It’s the confirmation hearing nobody was watching.
Thursday morning, the Senate Finance Committee held a confirmation hearing for Seema Verma, the Trump administration’s pick to lead the Centers for Medicare and Medicaid Services. Though relatively breezy by confirmation-hearing standards at just under three hours and relatively low on theatrics, Verma’s low-key hearing will help determine the health outcomes for over a third of all Americans.
Thirty-four percent of Americans receive health-insurance coverage under one of the three federal insurance programs, Medicare, Medicaid, and the Children’s Health Insurance Program. With their vows to repeal Obamacare, the Trump administration and health secretary Tom Price aim to reduce the Medicaid portion of that number—and perhaps even put Medicare on the chopping block. Barring any drama in the confirmation process, as the administrator of CMS, Verma will be the point person for reducing the federal spending on public insurance programs, particularly for the poor. And her background suggests she is up to the challenge.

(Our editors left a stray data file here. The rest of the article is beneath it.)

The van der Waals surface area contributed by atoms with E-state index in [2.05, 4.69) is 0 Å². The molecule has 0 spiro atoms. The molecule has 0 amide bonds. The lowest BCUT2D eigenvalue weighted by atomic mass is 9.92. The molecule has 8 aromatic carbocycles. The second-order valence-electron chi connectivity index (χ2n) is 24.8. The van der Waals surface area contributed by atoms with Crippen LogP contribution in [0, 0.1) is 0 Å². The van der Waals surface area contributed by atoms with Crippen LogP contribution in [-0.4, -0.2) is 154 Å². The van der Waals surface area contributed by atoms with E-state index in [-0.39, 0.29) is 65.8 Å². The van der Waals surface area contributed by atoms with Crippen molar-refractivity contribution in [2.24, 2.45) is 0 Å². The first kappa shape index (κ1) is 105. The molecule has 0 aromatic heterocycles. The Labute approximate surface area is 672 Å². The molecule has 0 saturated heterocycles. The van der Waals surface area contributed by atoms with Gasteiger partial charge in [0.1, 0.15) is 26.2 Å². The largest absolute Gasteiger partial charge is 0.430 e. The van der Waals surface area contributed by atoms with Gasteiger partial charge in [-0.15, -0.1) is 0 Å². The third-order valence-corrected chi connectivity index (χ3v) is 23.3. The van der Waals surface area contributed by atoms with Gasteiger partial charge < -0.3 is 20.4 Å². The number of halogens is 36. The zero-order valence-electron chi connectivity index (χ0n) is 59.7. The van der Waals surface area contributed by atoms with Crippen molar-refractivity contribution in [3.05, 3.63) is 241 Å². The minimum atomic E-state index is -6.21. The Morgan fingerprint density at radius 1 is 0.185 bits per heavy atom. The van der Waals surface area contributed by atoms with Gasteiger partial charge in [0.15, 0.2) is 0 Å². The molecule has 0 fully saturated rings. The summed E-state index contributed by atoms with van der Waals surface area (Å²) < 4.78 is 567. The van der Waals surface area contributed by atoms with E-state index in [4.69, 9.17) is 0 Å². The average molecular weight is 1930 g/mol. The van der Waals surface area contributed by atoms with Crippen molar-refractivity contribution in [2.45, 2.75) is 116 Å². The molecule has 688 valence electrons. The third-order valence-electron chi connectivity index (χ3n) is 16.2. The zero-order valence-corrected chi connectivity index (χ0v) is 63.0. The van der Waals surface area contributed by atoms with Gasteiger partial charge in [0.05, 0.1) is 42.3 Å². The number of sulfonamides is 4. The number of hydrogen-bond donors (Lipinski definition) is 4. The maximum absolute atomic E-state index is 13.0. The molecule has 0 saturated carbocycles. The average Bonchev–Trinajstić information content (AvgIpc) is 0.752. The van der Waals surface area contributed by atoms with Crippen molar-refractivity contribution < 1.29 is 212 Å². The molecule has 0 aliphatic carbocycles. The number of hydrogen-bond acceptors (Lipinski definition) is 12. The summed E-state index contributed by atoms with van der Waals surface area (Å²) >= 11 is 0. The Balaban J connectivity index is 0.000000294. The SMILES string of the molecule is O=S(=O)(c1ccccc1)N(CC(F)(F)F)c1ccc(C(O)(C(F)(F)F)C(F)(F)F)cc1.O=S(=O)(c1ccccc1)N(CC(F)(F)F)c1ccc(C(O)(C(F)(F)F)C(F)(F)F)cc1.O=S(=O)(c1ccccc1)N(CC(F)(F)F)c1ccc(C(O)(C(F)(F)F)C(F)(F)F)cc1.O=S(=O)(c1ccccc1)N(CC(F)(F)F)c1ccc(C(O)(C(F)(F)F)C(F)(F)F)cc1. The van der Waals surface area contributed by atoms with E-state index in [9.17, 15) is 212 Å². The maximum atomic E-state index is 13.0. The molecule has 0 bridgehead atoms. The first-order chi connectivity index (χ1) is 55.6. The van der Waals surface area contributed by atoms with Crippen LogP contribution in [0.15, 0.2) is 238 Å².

Verma is best-known for her role in reshaping the Indiana Medicaid program under then-Governor Mike Pence. Despite Pence being an ardent critic of Obamacare, Indiana made the choice to expand Medicaid anyway. But they utilized a pathway known as the 1115 waiver to craft a program that diverged significantly from the guidelines under the standard Obamacare program, and quickly created the most conservative Medicaid expansion program in the country. That program, known as the Healthy Indiana Plan 2.0, was the brainchild of Verma and her health-care consulting company, SVC, Inc, then recommended as an experienced expert and consultancy firm with knowledge of the minutiae of CMS regulations.